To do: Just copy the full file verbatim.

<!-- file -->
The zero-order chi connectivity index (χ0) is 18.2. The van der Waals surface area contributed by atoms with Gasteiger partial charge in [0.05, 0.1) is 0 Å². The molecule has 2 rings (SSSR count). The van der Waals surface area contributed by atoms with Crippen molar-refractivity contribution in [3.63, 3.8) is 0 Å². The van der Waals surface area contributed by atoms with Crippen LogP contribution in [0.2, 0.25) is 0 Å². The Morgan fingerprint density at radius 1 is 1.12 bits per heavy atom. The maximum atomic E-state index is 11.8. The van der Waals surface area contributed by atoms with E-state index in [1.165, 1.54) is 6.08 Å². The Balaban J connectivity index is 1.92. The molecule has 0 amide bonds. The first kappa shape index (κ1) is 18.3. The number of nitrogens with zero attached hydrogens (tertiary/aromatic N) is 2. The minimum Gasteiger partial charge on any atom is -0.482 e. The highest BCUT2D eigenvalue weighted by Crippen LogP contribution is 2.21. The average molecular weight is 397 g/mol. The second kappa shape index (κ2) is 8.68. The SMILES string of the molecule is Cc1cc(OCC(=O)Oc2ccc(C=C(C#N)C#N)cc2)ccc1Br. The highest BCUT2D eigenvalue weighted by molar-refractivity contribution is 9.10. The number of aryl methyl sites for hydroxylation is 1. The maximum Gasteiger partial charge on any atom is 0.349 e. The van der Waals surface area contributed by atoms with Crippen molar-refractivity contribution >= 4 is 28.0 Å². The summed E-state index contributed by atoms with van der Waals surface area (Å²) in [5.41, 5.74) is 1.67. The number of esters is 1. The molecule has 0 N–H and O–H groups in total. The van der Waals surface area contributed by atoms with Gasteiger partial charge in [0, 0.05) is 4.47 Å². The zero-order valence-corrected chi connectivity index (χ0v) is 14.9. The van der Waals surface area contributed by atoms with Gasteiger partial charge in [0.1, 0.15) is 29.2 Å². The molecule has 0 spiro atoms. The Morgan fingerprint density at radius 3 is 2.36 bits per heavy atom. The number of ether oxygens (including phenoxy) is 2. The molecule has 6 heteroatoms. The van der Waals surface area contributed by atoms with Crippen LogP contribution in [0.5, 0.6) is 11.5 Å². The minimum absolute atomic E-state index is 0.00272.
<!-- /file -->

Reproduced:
The zero-order chi connectivity index (χ0) is 18.2. The van der Waals surface area contributed by atoms with Gasteiger partial charge in [0.05, 0.1) is 0 Å². The molecule has 2 rings (SSSR count). The van der Waals surface area contributed by atoms with Crippen molar-refractivity contribution in [3.63, 3.8) is 0 Å². The van der Waals surface area contributed by atoms with Crippen LogP contribution in [0.2, 0.25) is 0 Å². The Morgan fingerprint density at radius 1 is 1.12 bits per heavy atom. The maximum atomic E-state index is 11.8. The van der Waals surface area contributed by atoms with E-state index in [1.165, 1.54) is 6.08 Å². The Balaban J connectivity index is 1.92. The molecule has 0 amide bonds. The first kappa shape index (κ1) is 18.3. The number of nitrogens with zero attached hydrogens (tertiary/aromatic N) is 2. The minimum Gasteiger partial charge on any atom is -0.482 e. The highest BCUT2D eigenvalue weighted by Crippen LogP contribution is 2.21. The average molecular weight is 397 g/mol. The second kappa shape index (κ2) is 8.68. The SMILES string of the molecule is Cc1cc(OCC(=O)Oc2ccc(C=C(C#N)C#N)cc2)ccc1Br. The highest BCUT2D eigenvalue weighted by molar-refractivity contribution is 9.10. The number of aryl methyl sites for hydroxylation is 1. The maximum Gasteiger partial charge on any atom is 0.349 e. The van der Waals surface area contributed by atoms with Crippen molar-refractivity contribution >= 4 is 28.0 Å². The summed E-state index contributed by atoms with van der Waals surface area (Å²) in [5.41, 5.74) is 1.67. The number of esters is 1. The molecule has 0 N–H and O–H groups in total. The van der Waals surface area contributed by atoms with Gasteiger partial charge in [0, 0.05) is 4.47 Å². The zero-order valence-corrected chi connectivity index (χ0v) is 14.9. The van der Waals surface area contributed by atoms with Gasteiger partial charge in [0.1, 0.15) is 29.2 Å². The molecule has 0 spiro atoms. The Morgan fingerprint density at radius 3 is 2.36 bits per heavy atom. The number of ether oxygens (including phenoxy) is 2. The molecule has 6 heteroatoms. The van der Waals surface area contributed by atoms with Crippen LogP contribution in [0.5, 0.6) is 11.5 Å². The minimum absolute atomic E-state index is 0.00272.